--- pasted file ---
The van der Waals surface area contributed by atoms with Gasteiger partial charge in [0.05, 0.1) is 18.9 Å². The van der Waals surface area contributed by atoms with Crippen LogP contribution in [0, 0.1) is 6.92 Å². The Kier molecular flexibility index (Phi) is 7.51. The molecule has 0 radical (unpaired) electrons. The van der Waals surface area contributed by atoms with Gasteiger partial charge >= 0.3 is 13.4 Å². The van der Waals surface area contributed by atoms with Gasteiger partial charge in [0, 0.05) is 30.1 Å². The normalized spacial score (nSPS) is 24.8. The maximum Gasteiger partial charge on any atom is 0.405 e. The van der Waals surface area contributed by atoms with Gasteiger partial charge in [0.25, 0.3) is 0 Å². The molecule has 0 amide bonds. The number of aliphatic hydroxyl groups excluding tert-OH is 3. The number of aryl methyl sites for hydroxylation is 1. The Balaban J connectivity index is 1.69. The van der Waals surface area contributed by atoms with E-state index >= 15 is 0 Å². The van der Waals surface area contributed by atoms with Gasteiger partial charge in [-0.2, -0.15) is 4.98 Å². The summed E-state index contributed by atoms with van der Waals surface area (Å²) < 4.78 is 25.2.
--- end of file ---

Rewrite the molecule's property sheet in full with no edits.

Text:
The van der Waals surface area contributed by atoms with Gasteiger partial charge in [0.05, 0.1) is 18.9 Å². The van der Waals surface area contributed by atoms with Crippen LogP contribution in [0, 0.1) is 6.92 Å². The Kier molecular flexibility index (Phi) is 7.51. The molecule has 0 radical (unpaired) electrons. The van der Waals surface area contributed by atoms with Gasteiger partial charge >= 0.3 is 13.4 Å². The van der Waals surface area contributed by atoms with Gasteiger partial charge in [0, 0.05) is 30.1 Å². The normalized spacial score (nSPS) is 24.8. The maximum Gasteiger partial charge on any atom is 0.405 e. The van der Waals surface area contributed by atoms with Gasteiger partial charge in [0.25, 0.3) is 0 Å². The molecule has 0 amide bonds. The number of aliphatic hydroxyl groups excluding tert-OH is 3. The number of aryl methyl sites for hydroxylation is 1. The Balaban J connectivity index is 1.69. The van der Waals surface area contributed by atoms with E-state index >= 15 is 0 Å². The van der Waals surface area contributed by atoms with Gasteiger partial charge in [-0.2, -0.15) is 4.98 Å². The summed E-state index contributed by atoms with van der Waals surface area (Å²) < 4.78 is 25.2.